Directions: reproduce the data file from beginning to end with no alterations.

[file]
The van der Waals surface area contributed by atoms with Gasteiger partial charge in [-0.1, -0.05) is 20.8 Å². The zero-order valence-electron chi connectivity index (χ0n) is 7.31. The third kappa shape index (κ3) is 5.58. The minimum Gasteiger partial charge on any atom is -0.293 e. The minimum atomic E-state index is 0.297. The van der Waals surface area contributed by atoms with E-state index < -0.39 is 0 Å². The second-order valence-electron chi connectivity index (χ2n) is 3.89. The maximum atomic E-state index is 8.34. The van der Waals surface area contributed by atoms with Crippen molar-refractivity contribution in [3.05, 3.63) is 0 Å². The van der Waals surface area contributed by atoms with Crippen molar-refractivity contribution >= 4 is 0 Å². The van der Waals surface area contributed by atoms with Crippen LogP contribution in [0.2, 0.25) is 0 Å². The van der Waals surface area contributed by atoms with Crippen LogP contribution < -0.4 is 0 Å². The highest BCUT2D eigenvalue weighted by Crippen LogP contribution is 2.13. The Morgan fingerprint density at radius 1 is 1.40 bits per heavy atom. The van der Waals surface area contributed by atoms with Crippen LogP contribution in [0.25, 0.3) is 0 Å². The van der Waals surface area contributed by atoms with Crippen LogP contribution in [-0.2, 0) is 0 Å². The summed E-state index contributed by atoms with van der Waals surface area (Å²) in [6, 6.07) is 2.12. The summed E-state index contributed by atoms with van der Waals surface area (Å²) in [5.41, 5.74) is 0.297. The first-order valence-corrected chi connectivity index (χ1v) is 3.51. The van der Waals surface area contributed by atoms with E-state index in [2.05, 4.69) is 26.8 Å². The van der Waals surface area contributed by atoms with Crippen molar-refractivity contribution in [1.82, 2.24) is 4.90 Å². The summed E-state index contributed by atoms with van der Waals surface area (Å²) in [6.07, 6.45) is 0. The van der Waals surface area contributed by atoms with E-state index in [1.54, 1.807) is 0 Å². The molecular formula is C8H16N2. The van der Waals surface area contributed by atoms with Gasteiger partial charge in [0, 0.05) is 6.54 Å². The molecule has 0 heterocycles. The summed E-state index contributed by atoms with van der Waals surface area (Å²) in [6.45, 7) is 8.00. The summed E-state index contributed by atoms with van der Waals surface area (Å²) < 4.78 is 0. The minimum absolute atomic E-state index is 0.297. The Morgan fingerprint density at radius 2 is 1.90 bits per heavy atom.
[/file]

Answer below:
The van der Waals surface area contributed by atoms with Gasteiger partial charge in [-0.1, -0.05) is 20.8 Å². The zero-order valence-electron chi connectivity index (χ0n) is 7.31. The third kappa shape index (κ3) is 5.58. The minimum Gasteiger partial charge on any atom is -0.293 e. The minimum atomic E-state index is 0.297. The van der Waals surface area contributed by atoms with E-state index < -0.39 is 0 Å². The second-order valence-electron chi connectivity index (χ2n) is 3.89. The maximum atomic E-state index is 8.34. The van der Waals surface area contributed by atoms with Crippen molar-refractivity contribution in [3.05, 3.63) is 0 Å². The van der Waals surface area contributed by atoms with Crippen molar-refractivity contribution >= 4 is 0 Å². The van der Waals surface area contributed by atoms with Crippen LogP contribution in [0.2, 0.25) is 0 Å². The van der Waals surface area contributed by atoms with Crippen LogP contribution < -0.4 is 0 Å². The highest BCUT2D eigenvalue weighted by Crippen LogP contribution is 2.13. The Morgan fingerprint density at radius 1 is 1.40 bits per heavy atom. The van der Waals surface area contributed by atoms with Crippen LogP contribution in [0.25, 0.3) is 0 Å². The van der Waals surface area contributed by atoms with Crippen LogP contribution in [-0.2, 0) is 0 Å². The summed E-state index contributed by atoms with van der Waals surface area (Å²) in [6, 6.07) is 2.12. The summed E-state index contributed by atoms with van der Waals surface area (Å²) in [5.41, 5.74) is 0.297. The first-order valence-corrected chi connectivity index (χ1v) is 3.51. The van der Waals surface area contributed by atoms with E-state index in [2.05, 4.69) is 26.8 Å². The van der Waals surface area contributed by atoms with Crippen molar-refractivity contribution in [1.82, 2.24) is 4.90 Å². The summed E-state index contributed by atoms with van der Waals surface area (Å²) in [6.07, 6.45) is 0. The van der Waals surface area contributed by atoms with E-state index in [1.54, 1.807) is 0 Å². The molecular formula is C8H16N2. The van der Waals surface area contributed by atoms with Gasteiger partial charge in [0, 0.05) is 6.54 Å². The molecule has 0 heterocycles. The summed E-state index contributed by atoms with van der Waals surface area (Å²) in [6.45, 7) is 8.00. The summed E-state index contributed by atoms with van der Waals surface area (Å²) < 4.78 is 0. The minimum absolute atomic E-state index is 0.297. The Morgan fingerprint density at radius 2 is 1.90 bits per heavy atom.